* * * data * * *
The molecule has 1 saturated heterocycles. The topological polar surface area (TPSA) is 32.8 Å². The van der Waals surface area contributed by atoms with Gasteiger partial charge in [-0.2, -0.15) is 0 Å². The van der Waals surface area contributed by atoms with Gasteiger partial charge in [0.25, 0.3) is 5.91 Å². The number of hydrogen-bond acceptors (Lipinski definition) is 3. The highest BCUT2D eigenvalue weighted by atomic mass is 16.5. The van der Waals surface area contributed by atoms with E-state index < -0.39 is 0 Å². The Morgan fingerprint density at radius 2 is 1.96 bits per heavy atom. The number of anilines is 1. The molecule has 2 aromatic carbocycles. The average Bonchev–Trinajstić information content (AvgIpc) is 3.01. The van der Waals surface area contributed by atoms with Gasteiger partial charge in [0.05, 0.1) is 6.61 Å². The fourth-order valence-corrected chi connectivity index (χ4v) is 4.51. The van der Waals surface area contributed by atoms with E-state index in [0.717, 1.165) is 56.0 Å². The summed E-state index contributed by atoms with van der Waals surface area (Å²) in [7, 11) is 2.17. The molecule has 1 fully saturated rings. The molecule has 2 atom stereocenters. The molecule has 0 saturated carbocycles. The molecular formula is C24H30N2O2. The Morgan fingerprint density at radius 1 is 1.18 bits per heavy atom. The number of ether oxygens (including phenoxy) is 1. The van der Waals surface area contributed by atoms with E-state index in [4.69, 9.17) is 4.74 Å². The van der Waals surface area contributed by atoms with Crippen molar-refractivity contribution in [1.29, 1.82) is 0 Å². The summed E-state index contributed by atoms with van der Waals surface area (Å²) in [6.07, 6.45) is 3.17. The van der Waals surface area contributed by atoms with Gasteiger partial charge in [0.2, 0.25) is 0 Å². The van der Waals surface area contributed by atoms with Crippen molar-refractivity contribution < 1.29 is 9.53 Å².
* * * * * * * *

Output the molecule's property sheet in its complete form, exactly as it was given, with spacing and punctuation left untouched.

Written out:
The molecule has 1 saturated heterocycles. The topological polar surface area (TPSA) is 32.8 Å². The van der Waals surface area contributed by atoms with Gasteiger partial charge in [-0.2, -0.15) is 0 Å². The van der Waals surface area contributed by atoms with Gasteiger partial charge in [0.25, 0.3) is 5.91 Å². The number of hydrogen-bond acceptors (Lipinski definition) is 3. The highest BCUT2D eigenvalue weighted by atomic mass is 16.5. The van der Waals surface area contributed by atoms with E-state index < -0.39 is 0 Å². The Morgan fingerprint density at radius 2 is 1.96 bits per heavy atom. The number of anilines is 1. The molecule has 2 aromatic carbocycles. The average Bonchev–Trinajstić information content (AvgIpc) is 3.01. The van der Waals surface area contributed by atoms with Gasteiger partial charge in [0.05, 0.1) is 6.61 Å². The fourth-order valence-corrected chi connectivity index (χ4v) is 4.51. The van der Waals surface area contributed by atoms with E-state index in [0.717, 1.165) is 56.0 Å². The summed E-state index contributed by atoms with van der Waals surface area (Å²) in [7, 11) is 2.17. The molecule has 1 fully saturated rings. The molecule has 2 atom stereocenters. The molecule has 0 saturated carbocycles. The molecular formula is C24H30N2O2. The Morgan fingerprint density at radius 1 is 1.18 bits per heavy atom. The number of ether oxygens (including phenoxy) is 1. The van der Waals surface area contributed by atoms with E-state index in [4.69, 9.17) is 4.74 Å². The van der Waals surface area contributed by atoms with Crippen molar-refractivity contribution in [1.29, 1.82) is 0 Å². The summed E-state index contributed by atoms with van der Waals surface area (Å²) in [6.07, 6.45) is 3.17. The van der Waals surface area contributed by atoms with Gasteiger partial charge in [0.2, 0.25) is 0 Å². The van der Waals surface area contributed by atoms with Crippen molar-refractivity contribution < 1.29 is 9.53 Å².